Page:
Jan. 26 Tractor Rally: It’s A Law And Order Matter, Says Supreme Court
Birds fly over the Supreme Court of India in New Delhi, India. (Photographer: T. Narayan/Bloomberg)

Jan. 26 Tractor Rally: It’s A Law And Order Matter, Says Supreme Court

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The Supreme Court told the Centre on Monday that the proposed tractor rally on the Republic Day by farmers protesting against the new farm laws is a law and order matter and Delhi Police is the first authority to decide who should be allowed to enter the national capital.

A bench headed by Chief Justice SA Bobde, while hearing the Centre's application seeking an injunction against the proposed tractor or trolley march or any other kind of protest which seeks to disrupt the gathering and celebrations on Jan. 26, said that police has all the authority to deal with the matter.

“Does the Supreme Court say as to what are the powers of police and how they will exercise them? We are not going to tell you what to do”, said the bench, also comprising Justices LN Rao and Vineet Saran.

The apex court told Attorney General KK Venugopal that it will take up the matter for hearing on Wednesday, Jan. 20.

The question of entering into Delhi is a law and order matter and will be determined by the police, the bench said, adding, Mr. Attorney General, we are adjourning the matter and you have all the authority to deal with this matter.

The Centre, in an application filed through Delhi Police, has said that any proposed march or protest which seeks to disrupt and disturb the Republic Day celebrations will cause an embarrassment to the nation.

Also read: Centre Moves Supreme Court Against Farmers’ Plan For Tractor Rally On Republic Day In Delhi

During the hearing conducted through video-conferencing, the bench said who should be allowed to enter Delhi and who should not be allowed has to be dealt with by the police as the court is not the first authority.

The bench told Venugopal that the apex court is seized of the issue of farm laws and we have not said anything on police powers.

The apex court then asked, “Are farmers unions appearing today?”

Senior advocate Dushyant Dave said he was representing some farmer unions in the matter.

Advocate AP Singh, representing one of the farmers' body, told the bench about the affidavit filed by them requesting the top court to remove the remaining three members of the court-appointed committee to resolve the issue of farm laws and select people who can do the job "on the basis of mutual harmony".

We will hear everyone on that day (next date of hearing), the bench said, adding, We will hear you in the same combination of bench.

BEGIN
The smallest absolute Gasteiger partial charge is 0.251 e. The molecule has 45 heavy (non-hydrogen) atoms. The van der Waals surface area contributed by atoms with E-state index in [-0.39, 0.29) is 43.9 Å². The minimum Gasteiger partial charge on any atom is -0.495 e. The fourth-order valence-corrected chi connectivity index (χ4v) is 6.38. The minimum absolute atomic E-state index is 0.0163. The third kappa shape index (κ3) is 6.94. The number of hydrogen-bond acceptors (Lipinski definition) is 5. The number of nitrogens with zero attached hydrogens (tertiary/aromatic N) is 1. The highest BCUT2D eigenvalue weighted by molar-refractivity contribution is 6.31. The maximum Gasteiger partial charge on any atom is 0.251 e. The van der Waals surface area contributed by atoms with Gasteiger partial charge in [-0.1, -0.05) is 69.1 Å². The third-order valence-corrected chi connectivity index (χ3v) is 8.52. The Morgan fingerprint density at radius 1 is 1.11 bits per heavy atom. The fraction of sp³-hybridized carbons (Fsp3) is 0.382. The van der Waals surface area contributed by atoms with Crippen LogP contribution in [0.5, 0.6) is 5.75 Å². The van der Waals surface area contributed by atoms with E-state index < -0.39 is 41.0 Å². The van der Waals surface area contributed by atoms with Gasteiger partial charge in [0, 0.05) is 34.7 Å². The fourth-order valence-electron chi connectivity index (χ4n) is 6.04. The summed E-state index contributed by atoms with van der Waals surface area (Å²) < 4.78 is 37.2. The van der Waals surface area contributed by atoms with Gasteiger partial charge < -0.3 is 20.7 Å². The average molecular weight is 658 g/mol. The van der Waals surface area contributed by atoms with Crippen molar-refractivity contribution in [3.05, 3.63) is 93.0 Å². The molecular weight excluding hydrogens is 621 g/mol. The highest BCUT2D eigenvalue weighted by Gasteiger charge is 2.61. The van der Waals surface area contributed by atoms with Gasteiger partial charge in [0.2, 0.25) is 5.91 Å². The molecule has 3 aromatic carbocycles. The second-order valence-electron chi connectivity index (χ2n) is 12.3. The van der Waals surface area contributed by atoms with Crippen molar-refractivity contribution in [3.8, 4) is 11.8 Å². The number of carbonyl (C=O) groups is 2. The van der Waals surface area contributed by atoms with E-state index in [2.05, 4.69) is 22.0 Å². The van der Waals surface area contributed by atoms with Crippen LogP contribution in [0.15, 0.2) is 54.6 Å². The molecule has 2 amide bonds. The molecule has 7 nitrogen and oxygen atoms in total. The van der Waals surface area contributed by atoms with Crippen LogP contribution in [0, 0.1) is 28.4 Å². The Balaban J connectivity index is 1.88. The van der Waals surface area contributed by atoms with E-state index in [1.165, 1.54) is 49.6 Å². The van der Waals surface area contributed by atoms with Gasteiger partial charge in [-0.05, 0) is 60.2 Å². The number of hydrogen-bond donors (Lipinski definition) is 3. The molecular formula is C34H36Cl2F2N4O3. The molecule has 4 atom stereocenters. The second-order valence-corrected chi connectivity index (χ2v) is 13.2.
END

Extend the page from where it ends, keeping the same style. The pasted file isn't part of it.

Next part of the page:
On Jan. 12, the top court had stayed the implementation of the contentious new farm laws till further orders and constituted the four-member committee to make recommendations to resolve the impasse over them between the Centre and farmers' unions protesting at Delhi borders.

The members of the court-appointed committee were -- Bhupinder Singh Mann, National President of Bhartiya Kisan Union, All India Kisan Coordination Committee; Parmod Kumar Joshi, Director for South Asia, International Food Policy Research Institute; Ashok Gulati, agricultural economist and former chairman of the Commission for Agricultural Costs and Prices, and Anil Ghanwat, President of Shetkari Sanghatana.

Also read: Modi Under Pressure as Support for India Farm Protests Grows

Later, Mann had recused himself from the court-appointed committee.

The top court had on Jan. 12 said it would hear the pleas against the farm laws after eight weeks when the committee would give its suggestions to resolve the impasse after talking to the protesters and the government.

Thousands of farmers, mainly from Punjab, Haryana and western Uttar Pradesh, are protesting at various border points of Delhi for over a month now against the three laws -- the Farmers' Produce Trade and Commerce (Promotion and Facilitation) Act, the Essential Commodities (Amendment) Act, and the Farmers (Empowerment and Protection) Agreement on Price Assurance and Farm Services Act.

Enacted in September 2020, the government has presented these laws as major farm reforms aimed at increasing farmers' income, but the protesting farmers have raised concerns that these legislations would weaken the minimum support price and "mandi" (wholesale market) systems and leave them at the mercy of big corporations.

The government has maintained that these apprehensions are misplaced and has ruled out a repeal of the laws.

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